Walking anywhere in Bermuda is like living the lines of Armstrong’s famous song:
The colors of the rainbow so pretty in the sky Are also on the faces of people going by I see friends shaking hands saying “How do you do.” They’re really saying: “I love you!”
I have seen friendly people before, but Bermudians are by far the kindest, most friendly people I have ever met. So many smiling faces, the kindness in their eyes. I fell in love at a rate of, on the average, ten times a day.
Bermuda’s natural beauty is breathtaking. The water is turquoise in all its glory: so many shades. The beaches have a tinge of pink every now and then.
The country is an island, quite small in area (around 54 square km), and with a population of 68,000, it has one of highest densities in the world! The easiest way to get about is to get a bus pass ($12 for one day) and travel about. It is possible to rent a car, but they drive on the other side of the road (British Style); so I didn’t dare taking a chance. You can also rent a motorcycle which is a common commuting tool. But then, you can travel the whole country in a day with one bus pass, I mean it.
I visited the naval dockyard, a beautiful place with a great deal of history. There was an amazing mural by Graham Foster on the walls of the staircase at the National Museum. It took about 7000 hours to complete, and it will take a few hours to travel through 500 years of Bermuda’s history through the artist’s eyes.
St. George is a quaint, charming town with a lot of character. It is the oldest city in Bermuda. Steep alleys, meandering walk ways, beautiful churches, and a charming mayor. He asked us to mention him; so here it is.
Food was very expensive though often very good. At some point, Bermuda let go of agriculture in favour of tourism. Today, almost everything is imported. In St. George, in a very cozy cafe (Mama Angie’s), I had Bermuda’s traditional breakfast: cod (fish) and potatoes (both boiled), a banana, and a boiled egg. I had the choice of onion-butter sauce or tomato sauce as well. It was very interesting and certainly very healthy especially that I went with tomato sauce. I had never had fish for breakfast before.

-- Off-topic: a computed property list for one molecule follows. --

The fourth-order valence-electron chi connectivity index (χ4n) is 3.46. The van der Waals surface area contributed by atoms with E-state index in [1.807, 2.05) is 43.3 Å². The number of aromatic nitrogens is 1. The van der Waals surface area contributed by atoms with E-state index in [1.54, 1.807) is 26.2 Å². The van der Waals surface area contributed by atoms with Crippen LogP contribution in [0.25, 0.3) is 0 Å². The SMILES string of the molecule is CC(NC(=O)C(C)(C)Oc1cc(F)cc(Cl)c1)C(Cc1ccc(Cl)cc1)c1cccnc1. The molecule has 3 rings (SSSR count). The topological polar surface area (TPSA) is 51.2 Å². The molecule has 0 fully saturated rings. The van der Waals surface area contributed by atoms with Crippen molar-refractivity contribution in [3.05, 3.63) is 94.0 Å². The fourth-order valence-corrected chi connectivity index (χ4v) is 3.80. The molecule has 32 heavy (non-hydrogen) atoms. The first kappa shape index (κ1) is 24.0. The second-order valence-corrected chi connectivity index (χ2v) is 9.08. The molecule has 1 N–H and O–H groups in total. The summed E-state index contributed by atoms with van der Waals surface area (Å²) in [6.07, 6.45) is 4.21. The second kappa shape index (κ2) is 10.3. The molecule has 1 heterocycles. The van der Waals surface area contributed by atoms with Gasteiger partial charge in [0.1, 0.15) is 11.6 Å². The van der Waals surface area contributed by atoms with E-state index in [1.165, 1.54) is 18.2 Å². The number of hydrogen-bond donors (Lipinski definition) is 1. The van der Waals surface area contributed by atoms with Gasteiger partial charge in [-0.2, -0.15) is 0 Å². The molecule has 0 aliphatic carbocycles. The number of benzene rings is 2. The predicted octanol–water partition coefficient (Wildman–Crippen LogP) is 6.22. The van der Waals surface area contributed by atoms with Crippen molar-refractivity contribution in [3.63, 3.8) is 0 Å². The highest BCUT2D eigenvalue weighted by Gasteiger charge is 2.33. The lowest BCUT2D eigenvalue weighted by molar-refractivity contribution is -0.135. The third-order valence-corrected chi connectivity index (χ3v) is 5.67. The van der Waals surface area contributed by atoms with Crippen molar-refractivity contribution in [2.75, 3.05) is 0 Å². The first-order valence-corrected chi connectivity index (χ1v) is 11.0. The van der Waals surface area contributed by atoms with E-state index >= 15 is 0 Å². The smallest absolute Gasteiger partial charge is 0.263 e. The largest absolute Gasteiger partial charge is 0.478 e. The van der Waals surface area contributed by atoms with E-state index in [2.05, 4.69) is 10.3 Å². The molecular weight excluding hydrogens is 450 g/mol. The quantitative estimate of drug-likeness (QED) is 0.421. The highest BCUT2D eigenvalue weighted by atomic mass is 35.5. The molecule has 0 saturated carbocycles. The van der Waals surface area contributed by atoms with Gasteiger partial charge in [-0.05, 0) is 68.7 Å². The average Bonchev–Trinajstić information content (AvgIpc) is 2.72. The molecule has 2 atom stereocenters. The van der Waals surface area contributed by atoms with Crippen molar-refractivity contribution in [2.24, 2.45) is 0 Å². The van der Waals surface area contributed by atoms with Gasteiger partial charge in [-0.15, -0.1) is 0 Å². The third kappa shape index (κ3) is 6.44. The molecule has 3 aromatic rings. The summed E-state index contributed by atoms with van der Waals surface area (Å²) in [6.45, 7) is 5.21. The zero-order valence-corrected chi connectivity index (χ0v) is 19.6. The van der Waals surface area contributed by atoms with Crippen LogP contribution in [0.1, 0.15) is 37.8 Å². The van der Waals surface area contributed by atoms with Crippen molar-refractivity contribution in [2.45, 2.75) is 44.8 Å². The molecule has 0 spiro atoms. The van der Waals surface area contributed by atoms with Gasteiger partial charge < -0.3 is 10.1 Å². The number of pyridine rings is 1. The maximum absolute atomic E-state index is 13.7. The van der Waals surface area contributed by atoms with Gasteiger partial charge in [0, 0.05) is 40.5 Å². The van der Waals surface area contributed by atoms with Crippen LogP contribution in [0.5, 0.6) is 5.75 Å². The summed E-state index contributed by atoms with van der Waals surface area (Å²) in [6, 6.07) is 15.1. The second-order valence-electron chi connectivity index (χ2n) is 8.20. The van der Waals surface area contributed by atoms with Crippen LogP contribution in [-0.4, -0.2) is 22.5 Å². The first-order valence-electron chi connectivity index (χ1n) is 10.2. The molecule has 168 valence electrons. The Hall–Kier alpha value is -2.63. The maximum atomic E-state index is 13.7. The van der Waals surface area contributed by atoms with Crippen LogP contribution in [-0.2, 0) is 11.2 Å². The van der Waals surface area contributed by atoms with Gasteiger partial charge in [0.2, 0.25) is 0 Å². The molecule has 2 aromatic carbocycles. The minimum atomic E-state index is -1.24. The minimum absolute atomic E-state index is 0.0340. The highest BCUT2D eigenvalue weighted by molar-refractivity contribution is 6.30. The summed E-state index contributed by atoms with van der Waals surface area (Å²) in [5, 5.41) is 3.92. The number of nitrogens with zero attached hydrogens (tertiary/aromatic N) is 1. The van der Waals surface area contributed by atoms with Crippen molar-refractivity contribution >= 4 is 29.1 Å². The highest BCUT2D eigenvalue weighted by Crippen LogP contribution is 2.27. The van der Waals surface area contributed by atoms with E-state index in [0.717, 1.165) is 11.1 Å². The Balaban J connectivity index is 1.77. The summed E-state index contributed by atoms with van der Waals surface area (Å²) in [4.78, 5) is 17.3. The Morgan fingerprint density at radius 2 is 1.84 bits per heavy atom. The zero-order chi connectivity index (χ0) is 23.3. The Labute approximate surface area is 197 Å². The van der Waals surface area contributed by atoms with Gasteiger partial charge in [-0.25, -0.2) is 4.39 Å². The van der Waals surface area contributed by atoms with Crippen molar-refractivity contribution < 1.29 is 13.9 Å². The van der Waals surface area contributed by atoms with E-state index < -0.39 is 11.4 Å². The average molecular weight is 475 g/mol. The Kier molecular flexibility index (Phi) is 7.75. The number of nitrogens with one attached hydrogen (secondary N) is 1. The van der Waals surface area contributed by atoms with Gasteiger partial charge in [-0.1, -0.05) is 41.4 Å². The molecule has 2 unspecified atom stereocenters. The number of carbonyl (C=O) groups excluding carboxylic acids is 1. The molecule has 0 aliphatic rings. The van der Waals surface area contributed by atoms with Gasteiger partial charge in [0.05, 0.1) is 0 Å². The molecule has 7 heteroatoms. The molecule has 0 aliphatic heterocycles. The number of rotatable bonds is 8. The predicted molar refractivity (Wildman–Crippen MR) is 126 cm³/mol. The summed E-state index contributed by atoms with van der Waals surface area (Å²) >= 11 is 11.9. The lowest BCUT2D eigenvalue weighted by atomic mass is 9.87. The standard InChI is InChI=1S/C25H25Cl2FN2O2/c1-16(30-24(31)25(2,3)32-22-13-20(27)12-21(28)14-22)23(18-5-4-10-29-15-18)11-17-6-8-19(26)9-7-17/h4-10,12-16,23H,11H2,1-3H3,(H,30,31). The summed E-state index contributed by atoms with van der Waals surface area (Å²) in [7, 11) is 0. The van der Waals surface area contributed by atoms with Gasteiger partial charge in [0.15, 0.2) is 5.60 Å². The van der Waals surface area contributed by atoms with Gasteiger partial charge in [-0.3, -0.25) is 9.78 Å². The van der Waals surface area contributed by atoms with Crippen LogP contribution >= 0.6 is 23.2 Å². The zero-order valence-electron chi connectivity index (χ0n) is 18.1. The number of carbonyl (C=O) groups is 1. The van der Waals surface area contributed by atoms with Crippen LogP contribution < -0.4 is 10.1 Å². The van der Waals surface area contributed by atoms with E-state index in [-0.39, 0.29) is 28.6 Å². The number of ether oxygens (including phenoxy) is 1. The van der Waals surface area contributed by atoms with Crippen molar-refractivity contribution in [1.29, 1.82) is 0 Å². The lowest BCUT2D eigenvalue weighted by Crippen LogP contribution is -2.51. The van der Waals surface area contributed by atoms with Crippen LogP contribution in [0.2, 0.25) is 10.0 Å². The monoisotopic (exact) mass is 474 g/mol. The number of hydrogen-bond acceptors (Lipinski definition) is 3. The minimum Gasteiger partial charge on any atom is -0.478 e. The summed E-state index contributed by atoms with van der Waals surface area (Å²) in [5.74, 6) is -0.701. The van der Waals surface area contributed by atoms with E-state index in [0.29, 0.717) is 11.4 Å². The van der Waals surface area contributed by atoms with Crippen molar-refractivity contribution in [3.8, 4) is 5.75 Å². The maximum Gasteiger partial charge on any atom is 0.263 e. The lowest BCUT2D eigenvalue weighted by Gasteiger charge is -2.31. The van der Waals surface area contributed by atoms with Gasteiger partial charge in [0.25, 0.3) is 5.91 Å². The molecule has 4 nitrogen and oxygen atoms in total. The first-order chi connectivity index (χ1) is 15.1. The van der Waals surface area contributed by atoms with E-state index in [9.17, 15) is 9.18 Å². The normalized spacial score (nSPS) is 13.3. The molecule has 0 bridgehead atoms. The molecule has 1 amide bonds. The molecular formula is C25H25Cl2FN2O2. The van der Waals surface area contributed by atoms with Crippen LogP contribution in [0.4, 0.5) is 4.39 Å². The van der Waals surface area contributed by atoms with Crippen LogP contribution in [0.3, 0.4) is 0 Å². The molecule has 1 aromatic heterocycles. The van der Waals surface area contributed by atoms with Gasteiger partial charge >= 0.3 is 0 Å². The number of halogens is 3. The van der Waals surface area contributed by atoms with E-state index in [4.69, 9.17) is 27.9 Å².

Fish cakes were another favourite of the locals. I tried a few, and I liked them. The taste was similar to that of fish cutlets I had had in Bandar Abbas. Another thing that reminded me of Bandar Abbas was the jewelery boxes decorated with sea shells. It was so amazing to see the same thing (exactly the same) in two places so far apart made by two people who did not know of each others’ existence.
There was no university, only a college. Those in pursuit of higher education often traveled to Canada, UK, and the US. No universal health care either.
Some thing that caught my attention was lack of any visible racial tensions. Bermuda’s population is 60/40 black/white and others. I think Bermuda abolished slavery in 1834.
Bermuda is a very safe country; I heard a few guns have got into the country recently and that upset many people. Another thing I noticed was people’s resistance to the idea of having a casino there; despite financial benefits, they were concerned about who they were going to attract to their country.
The crystal caves, near St. George, are a must. At $20 (nearly $20 Canadian) I traveled underground to a world of fantastic natural creations. The sediments grow about one inch per 100 years; so don’t waste your time trying to see the shapes change. Our charming guide, Ron, told us that it was believed that water drops falling from the ceiling were kisses from the heavens. For every drop falling on you (by accident), you will have a whole day of good luck. I got a few kisses from the heavens! And the following day, we had sunshine brighter than ever.
The candy-coloured houses, the turquoise water, the pink beaches all must be the result of kisses dropped from the heavens on Bermuda. Given the age of the crystal caves, the people of Bermuda, with their bright beautiful smiles, with their gentle, kind manners must be the results of these heavenly kisses falling from the heavens on this beautiful land.